“If lighter test weights are observed in this fall’s corn crop, cattle feeders need to not mistakenly reduce roughage content in the belief that light-test weight corn is lower energy and poses less acidosis risk,” Rusche said.
Many producers also may be looking for other options to meet forage needs for their livestock or commodities that can be marketed to livestock producers, SDSU said.
“Even for producers who may not own livestock, a forage crop can still hold economic potential. Harvesting forage or leasing grazing acres to neighbors who own livestock provides a way to create revenue on fields that may have otherwise been fallow or weedy this year,” SDSU extension agronomy field specialist Sara Bauder said.
Several factors should be considered before committing to a forage crop, added SDSU extension agronomy field specialist Ruth Beck. “Pay special attention to prior crop history, as some herbicides can affect subsequent crops. Producers need to make certain that this year’s alternative crop is compatible with last year’s production practices,” Beck said.
Another important factor is soil fertility. “Be cautious with applying high levels of nitrogen fertilizer to a planned forage crop. Oats and other cereal crops, along with many of the warm-season grasses like corn, forage sorghum, sorghum-sudan and sudangrass, all have potential to accumulate nitrates,” Beck said.
She explained that high levels of soil nitrogen can lead to excessive nitrate accumulation in the forage under some growing conditions.
Beck suggested the following alternative forage options to consider:
* Cover crop mixtures. Cover crop mixes offer a unique opportunity to diversify risk from environmental conditions, explained Beck. “Combinations of different species can increase quality and yield of a forage crop and offer greater potential for use for grazing, hay or silage,” she said.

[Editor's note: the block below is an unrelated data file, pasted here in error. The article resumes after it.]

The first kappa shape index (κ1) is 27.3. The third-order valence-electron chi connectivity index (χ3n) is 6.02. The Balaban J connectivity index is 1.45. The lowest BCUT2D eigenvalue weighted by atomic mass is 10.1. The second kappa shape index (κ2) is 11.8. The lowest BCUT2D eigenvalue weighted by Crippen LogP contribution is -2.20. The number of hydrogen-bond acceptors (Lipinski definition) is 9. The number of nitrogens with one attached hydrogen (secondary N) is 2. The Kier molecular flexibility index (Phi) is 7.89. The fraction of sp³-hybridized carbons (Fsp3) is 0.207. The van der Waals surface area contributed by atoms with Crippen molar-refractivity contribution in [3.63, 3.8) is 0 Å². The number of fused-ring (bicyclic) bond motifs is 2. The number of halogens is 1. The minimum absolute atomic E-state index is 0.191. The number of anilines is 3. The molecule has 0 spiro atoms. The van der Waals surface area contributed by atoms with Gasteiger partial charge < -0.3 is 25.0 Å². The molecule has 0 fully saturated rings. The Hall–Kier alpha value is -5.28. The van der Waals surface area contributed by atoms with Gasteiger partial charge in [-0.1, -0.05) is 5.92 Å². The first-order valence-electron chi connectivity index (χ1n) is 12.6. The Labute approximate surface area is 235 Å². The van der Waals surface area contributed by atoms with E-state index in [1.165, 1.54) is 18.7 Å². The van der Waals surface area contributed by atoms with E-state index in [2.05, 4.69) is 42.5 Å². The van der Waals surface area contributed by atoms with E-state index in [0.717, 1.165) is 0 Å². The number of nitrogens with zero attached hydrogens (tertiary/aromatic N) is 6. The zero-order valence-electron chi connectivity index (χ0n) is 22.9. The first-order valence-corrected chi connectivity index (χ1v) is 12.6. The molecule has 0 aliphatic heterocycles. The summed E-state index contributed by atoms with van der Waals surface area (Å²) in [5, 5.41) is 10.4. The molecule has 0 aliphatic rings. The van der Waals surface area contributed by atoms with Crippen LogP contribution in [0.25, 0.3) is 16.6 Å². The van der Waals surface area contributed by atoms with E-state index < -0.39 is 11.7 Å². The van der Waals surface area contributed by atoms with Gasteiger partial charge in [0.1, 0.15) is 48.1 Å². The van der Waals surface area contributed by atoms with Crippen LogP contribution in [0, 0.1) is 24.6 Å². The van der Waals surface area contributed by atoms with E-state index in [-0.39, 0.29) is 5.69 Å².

* Hay millets. As the name implies, these crops are best suited to be harvested as hay rather than grazed or cut for silage. “These plants have fine stems and, with the exception of teff grass, cure the easiest compared to other summer annuals. Hay millet can produce forage in as little as eight weeks after planting,” Rusche said.
* Pearl millet. Pearl millet offers more production potential than hay millets. Rusche explained that pearl millet has the ability to regrow, making it a better option for grazing or for multiple cuttings at any growth stage.
Pearl millet has coarser stems than hay millet, making curing it for baled hay more challenging. Unlike sudangrass, sorghum-sudangrass and forage sorghum, pearl millet doesn’t accumulate prussic acid, which means that cattle would not have to be temporarily removed due to an early frost.
* Sudangrass and sorghum-sudangrass hybrids. Because of the thicker stems for these crops, they are much better suited to be harvested as silage than hay.
“These also work well as supplemental summer grazing,” Rusche said. “Prussic acid can be a concern when grazed. However, the greatest risk for prussic acid poisoning occurs under drought conditions, when plants are damaged by frost or when livestock graze short regrowth.”
* Forage sorghum. This crop is the latest maturing and has the most production potential. Forage sorghum is best suited for silage production. Prussic acid can also be a concern in forage sorghum under similar conditions as sudangrass and sorghum-sudangrass hybrids.